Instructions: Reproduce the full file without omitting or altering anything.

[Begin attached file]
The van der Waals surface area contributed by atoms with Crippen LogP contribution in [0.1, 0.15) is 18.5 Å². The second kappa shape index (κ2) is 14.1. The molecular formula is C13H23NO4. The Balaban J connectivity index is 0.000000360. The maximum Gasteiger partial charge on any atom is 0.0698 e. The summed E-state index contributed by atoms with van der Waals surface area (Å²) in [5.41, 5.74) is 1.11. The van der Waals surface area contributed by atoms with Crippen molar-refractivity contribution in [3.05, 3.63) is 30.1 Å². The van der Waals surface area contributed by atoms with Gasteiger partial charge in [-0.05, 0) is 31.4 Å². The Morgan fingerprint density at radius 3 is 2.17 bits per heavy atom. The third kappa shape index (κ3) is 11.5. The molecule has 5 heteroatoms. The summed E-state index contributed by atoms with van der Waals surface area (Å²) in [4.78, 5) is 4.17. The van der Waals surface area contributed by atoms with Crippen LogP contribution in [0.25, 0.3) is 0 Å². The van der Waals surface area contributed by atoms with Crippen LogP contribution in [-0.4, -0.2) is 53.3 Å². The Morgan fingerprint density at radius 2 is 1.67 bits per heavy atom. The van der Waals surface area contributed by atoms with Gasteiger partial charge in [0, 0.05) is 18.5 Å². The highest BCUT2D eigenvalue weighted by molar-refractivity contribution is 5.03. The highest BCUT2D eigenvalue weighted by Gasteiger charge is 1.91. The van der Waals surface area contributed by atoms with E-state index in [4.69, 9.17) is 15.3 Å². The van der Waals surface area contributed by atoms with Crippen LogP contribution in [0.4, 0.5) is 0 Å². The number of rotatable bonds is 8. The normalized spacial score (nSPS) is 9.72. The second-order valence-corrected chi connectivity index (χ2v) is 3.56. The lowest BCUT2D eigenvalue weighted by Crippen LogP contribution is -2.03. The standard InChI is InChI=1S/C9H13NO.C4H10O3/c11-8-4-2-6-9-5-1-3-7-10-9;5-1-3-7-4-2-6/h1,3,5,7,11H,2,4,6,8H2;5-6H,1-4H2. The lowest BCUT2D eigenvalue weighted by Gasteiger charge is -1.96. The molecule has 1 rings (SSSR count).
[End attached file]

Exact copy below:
The van der Waals surface area contributed by atoms with Crippen LogP contribution in [0.1, 0.15) is 18.5 Å². The second kappa shape index (κ2) is 14.1. The molecular formula is C13H23NO4. The Balaban J connectivity index is 0.000000360. The maximum Gasteiger partial charge on any atom is 0.0698 e. The summed E-state index contributed by atoms with van der Waals surface area (Å²) in [5.41, 5.74) is 1.11. The van der Waals surface area contributed by atoms with Crippen molar-refractivity contribution in [3.05, 3.63) is 30.1 Å². The van der Waals surface area contributed by atoms with Gasteiger partial charge in [-0.05, 0) is 31.4 Å². The Morgan fingerprint density at radius 3 is 2.17 bits per heavy atom. The third kappa shape index (κ3) is 11.5. The molecule has 5 heteroatoms. The summed E-state index contributed by atoms with van der Waals surface area (Å²) in [4.78, 5) is 4.17. The van der Waals surface area contributed by atoms with Crippen LogP contribution in [0.25, 0.3) is 0 Å². The van der Waals surface area contributed by atoms with Crippen LogP contribution in [-0.4, -0.2) is 53.3 Å². The Morgan fingerprint density at radius 2 is 1.67 bits per heavy atom. The van der Waals surface area contributed by atoms with Gasteiger partial charge in [0, 0.05) is 18.5 Å². The highest BCUT2D eigenvalue weighted by molar-refractivity contribution is 5.03. The highest BCUT2D eigenvalue weighted by Gasteiger charge is 1.91. The van der Waals surface area contributed by atoms with E-state index in [4.69, 9.17) is 15.3 Å². The van der Waals surface area contributed by atoms with Crippen LogP contribution in [0.4, 0.5) is 0 Å². The number of rotatable bonds is 8. The normalized spacial score (nSPS) is 9.72. The second-order valence-corrected chi connectivity index (χ2v) is 3.56. The lowest BCUT2D eigenvalue weighted by Crippen LogP contribution is -2.03. The standard InChI is InChI=1S/C9H13NO.C4H10O3/c11-8-4-2-6-9-5-1-3-7-10-9;5-1-3-7-4-2-6/h1,3,5,7,11H,2,4,6,8H2;5-6H,1-4H2. The lowest BCUT2D eigenvalue weighted by Gasteiger charge is -1.96. The molecule has 1 rings (SSSR count).